Jean Barr, professor of piano accompanying and chamber music at the Eastman School of Music and the first keyboard artist in the United States to receive a doctoral degree in accompanying, has been named the recipient of the Susan B. Anthony Lifetime Achievement Award.
The award was established in 1997 by the Anthony Center for Women’s Leadership at the University. It is presented annually to a University of Rochester alumna, trustee, faculty member, or administrator who has demonstrated strong leadership qualities, personal as well as professional success, and has served as a role model for other women.
In nominating Barr for the Lifetime Achievement Award, Elizabeth Marvin, dean of academic affairs at Eastman, and Marie Rolf, associate dean for graduate studies at Eastman, noted: “Jean Barr is more than a teacher and program advisor to her students. She is a mentor, confidante, and role model extraordinaire . . . Jean Barr is a person whose spirit, vision, and achievements have made a significant difference in the lives of others. She upholds the highest level of artistry and the finest professional skills as a collaborative artist.”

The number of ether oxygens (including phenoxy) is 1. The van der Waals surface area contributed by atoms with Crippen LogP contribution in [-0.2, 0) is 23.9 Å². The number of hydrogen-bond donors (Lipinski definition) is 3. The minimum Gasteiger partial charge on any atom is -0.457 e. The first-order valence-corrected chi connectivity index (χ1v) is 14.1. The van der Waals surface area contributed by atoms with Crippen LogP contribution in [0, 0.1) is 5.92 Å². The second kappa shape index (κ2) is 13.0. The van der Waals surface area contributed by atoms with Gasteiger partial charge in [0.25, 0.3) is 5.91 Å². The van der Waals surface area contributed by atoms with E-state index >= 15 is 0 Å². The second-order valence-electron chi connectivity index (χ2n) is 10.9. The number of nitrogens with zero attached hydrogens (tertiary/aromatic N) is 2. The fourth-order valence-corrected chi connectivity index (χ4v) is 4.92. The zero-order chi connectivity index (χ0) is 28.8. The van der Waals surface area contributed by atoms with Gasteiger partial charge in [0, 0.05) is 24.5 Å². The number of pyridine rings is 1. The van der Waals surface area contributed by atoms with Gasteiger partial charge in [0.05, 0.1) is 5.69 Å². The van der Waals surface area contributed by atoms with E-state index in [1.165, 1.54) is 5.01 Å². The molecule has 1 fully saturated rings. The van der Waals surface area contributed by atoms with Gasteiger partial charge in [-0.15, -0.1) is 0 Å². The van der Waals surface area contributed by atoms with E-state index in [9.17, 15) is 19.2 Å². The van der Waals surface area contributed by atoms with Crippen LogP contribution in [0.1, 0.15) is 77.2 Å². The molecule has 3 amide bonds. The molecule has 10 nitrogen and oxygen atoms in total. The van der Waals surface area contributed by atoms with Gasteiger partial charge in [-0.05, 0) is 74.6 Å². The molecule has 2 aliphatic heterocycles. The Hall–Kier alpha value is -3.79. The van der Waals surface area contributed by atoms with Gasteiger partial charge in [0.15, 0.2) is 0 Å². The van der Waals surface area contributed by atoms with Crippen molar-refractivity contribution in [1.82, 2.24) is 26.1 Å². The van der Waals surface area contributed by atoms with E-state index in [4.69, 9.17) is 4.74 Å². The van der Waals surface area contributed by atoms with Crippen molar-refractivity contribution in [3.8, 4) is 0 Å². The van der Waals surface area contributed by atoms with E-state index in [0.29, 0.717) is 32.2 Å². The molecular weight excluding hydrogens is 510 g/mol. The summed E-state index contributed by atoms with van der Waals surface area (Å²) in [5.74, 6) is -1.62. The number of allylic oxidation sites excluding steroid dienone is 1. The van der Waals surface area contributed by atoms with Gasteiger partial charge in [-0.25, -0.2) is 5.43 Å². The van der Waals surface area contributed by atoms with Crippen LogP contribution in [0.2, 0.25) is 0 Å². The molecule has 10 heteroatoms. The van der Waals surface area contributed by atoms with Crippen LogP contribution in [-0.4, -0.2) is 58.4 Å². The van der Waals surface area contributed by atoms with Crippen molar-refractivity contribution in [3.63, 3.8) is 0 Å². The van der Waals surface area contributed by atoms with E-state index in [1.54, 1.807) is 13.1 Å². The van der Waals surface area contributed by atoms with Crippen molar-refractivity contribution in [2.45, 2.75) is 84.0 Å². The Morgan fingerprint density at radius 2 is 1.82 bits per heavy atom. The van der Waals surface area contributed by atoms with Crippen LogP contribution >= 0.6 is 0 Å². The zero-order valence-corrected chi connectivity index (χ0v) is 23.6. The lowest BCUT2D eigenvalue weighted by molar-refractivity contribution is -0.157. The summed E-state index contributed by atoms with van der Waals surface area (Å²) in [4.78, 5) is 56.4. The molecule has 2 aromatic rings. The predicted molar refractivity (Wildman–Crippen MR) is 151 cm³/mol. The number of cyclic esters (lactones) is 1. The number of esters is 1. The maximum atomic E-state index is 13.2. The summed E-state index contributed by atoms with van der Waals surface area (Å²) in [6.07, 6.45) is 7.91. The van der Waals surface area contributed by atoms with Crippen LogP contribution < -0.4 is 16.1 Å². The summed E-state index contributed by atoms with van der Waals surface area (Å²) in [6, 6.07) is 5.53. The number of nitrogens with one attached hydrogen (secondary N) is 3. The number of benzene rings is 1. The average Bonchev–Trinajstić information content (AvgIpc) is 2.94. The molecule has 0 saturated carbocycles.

Considered by many to be a pioneer in her field, Barr has taught and lectured throughout North America, Europe, and Asia. She has performed with many distinguished artists, including cellists Pierre Fournier and Mstislav Rostropovich, as well as with such ensembles as the Ying Quartet and the Cleveland Quartet. At the outset of her career, she was accompanist for the master classes of violinist Jascha Heifetz, cellist Gregor Piatigorsky, violist William Primrose, and singer Martial Singher.
Prior to joining the Eastman faculty in 1988, Barr taught at the University of Southern California, the University of Texas at Austin, and Arizona State University. At Eastman, she is the founding director of graduate programs in piano accompanying and chamber music and co-chairs the chamber music department. She is presently on the faculty of International Workshops, which offers summer seminars for music teachers, performers, and artists from around the world.
In the past decade, Barr has organized significant chamber music concerts for the National Conference on Piano Pedagogy and for national conventions of the Music Teachers National Association (MTNA). She also was instrumental in the creation of the MTNA’s Collaborative Advisory Committee and was its first chair.
Barr received the Doctor of Musical Arts degree in 1972 from the University of Southern California, where she studied with celebrated accompanist Gwendolyn Koldofsky. She will be presented with the Lifetime Achievement Award on Thursday, Feb. 5, at the annual Susan B. Anthony Legacy Dinner sponsored by the Anthony Center.
Note to Editors: Barr lives in Pittsford.